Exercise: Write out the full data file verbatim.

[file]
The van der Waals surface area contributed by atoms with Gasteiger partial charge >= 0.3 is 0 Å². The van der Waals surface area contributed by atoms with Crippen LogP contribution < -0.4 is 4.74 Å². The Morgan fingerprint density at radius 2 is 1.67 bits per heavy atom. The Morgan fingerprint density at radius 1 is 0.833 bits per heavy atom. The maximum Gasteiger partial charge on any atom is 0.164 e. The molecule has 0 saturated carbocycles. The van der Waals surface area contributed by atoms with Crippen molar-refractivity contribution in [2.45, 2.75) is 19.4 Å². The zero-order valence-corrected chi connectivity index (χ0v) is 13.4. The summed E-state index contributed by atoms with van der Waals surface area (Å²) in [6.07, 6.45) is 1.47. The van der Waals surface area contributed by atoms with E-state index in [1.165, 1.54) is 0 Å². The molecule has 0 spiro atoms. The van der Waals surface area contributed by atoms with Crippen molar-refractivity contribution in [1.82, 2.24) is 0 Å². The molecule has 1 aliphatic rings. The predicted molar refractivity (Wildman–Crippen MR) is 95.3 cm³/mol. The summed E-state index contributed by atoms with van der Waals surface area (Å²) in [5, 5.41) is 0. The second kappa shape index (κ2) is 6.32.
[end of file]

The van der Waals surface area contributed by atoms with Gasteiger partial charge >= 0.3 is 0 Å². The van der Waals surface area contributed by atoms with Crippen LogP contribution < -0.4 is 4.74 Å². The Morgan fingerprint density at radius 2 is 1.67 bits per heavy atom. The Morgan fingerprint density at radius 1 is 0.833 bits per heavy atom. The maximum Gasteiger partial charge on any atom is 0.164 e. The molecule has 0 saturated carbocycles. The van der Waals surface area contributed by atoms with Crippen molar-refractivity contribution in [2.45, 2.75) is 19.4 Å². The zero-order valence-corrected chi connectivity index (χ0v) is 13.4. The summed E-state index contributed by atoms with van der Waals surface area (Å²) in [6.07, 6.45) is 1.47. The van der Waals surface area contributed by atoms with E-state index in [1.165, 1.54) is 0 Å². The molecule has 0 spiro atoms. The van der Waals surface area contributed by atoms with Crippen molar-refractivity contribution in [1.82, 2.24) is 0 Å². The molecule has 1 aliphatic rings. The predicted molar refractivity (Wildman–Crippen MR) is 95.3 cm³/mol. The summed E-state index contributed by atoms with van der Waals surface area (Å²) in [5, 5.41) is 0. The second kappa shape index (κ2) is 6.32.